Local news outlets are shrinking or closing when the public needs them the most. Some of the most important guidance right now is highly localized: Where can I go to get tested? Can my kids still get free or reduced-price meals while schools are closed? Which grocery stores deliver? Which public institutions are closed? Which local organizations need donations, and how do I donate? Which advice on the local Facebook group is accurate and which isn’t? Local journalism is also an important way for public-health officials to spot trends and potential solutions.
So what can be done to help keep journalism in your community alive?
The federal government can do something quite concrete right now: As part of its stimulus plans, it should funnel $500 million in spending for public-health ads through local media.
The government already spends about $1 billion on public-service ads that promote initiatives such as military recruitment and census participation. The stimulus should add another $1 billion to support the communication of accurate health-related information. Some of those ads should go to social-media platforms and national news networks, but half should go to local news organizations.
This is not a bailout; the government will be buying an effective way of getting health messages to the public, and could even customize the notices to specific audiences. Distributing the ads can be done in an entirely nonideological, nonpartisan way (so the Trump administration doesn’t play favorites among the media). A 2011 report by the Federal Communications Commission, of which one of us, Steve Waldman, was the lead author, recommended the use of federal ad dollars to help local news, concluding that ad-technology platforms have made it easier to distribute funds fairly. The government should also funnel census-related ads through local media.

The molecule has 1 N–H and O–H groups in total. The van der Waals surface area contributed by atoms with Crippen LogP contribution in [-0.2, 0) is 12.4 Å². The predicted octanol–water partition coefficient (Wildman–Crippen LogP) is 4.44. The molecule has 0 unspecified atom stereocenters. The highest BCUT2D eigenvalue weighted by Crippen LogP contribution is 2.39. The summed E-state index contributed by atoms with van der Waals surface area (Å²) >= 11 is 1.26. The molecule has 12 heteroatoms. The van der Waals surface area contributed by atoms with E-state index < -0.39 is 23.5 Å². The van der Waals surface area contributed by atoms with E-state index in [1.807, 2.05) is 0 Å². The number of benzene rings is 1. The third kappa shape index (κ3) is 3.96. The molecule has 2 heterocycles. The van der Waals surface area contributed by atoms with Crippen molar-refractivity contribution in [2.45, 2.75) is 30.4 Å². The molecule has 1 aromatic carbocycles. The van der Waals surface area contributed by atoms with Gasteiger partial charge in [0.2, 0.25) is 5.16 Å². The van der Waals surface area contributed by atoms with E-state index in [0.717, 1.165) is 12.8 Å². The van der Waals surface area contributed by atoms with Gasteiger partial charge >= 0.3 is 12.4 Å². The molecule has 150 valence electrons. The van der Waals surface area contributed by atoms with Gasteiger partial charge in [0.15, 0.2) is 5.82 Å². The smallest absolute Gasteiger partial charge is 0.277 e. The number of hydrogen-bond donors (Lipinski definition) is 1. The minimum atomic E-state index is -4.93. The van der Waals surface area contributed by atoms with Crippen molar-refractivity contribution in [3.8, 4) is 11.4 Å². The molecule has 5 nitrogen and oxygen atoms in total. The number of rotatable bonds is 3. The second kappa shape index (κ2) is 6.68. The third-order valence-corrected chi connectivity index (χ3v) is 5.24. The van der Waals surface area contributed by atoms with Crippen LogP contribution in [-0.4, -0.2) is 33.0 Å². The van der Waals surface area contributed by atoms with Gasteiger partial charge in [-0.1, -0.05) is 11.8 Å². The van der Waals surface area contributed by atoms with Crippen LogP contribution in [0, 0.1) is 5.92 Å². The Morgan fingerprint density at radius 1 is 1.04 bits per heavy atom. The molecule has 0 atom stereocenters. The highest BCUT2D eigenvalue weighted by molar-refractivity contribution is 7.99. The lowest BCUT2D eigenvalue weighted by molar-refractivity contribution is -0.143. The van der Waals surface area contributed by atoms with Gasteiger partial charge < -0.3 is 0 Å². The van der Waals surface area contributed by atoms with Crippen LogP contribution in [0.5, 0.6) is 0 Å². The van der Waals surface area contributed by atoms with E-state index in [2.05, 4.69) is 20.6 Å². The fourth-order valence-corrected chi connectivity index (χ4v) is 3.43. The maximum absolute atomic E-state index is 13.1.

The responsibility to help local news groups doesn’t fall solely on the government. National and community foundations, as well as private philanthropists, are already creating special funds to address the coronavirus crisis. They should consider supporting a health reporter or two. Many place-based foundations already support local journalism, sometimes directly by helping fund nonprofit news websites or public radio, and sometimes through programs like Report for America. In the current crisis, philanthropic groups must recognize that accurate local information is a key part of battling the pandemic.
These foundations are required by law to spend 5 percent of their endowments on grant-making each year. Distributing the minimum percentage is prudent in normal times. But these aren’t normal times. Foundations need to take bold action; going above that 5 percent target would unleash millions of dollars.
Individuals have a role to play too. Each of you should not only subscribe to your local organization but, if possible, donate too. Nonprofit news organizations (whether public-radio stations or web-based watchdog groups) rely on donations.
Reporters are continuing to go to work, often putting themselves at risk, to provide a public service that is profoundly important right now. In many states, news providers have been classified as “essential” organizations precisely because public health officials understand the importance of accurate information in fighting a pandemic. Help local reporters help their communities—and yours.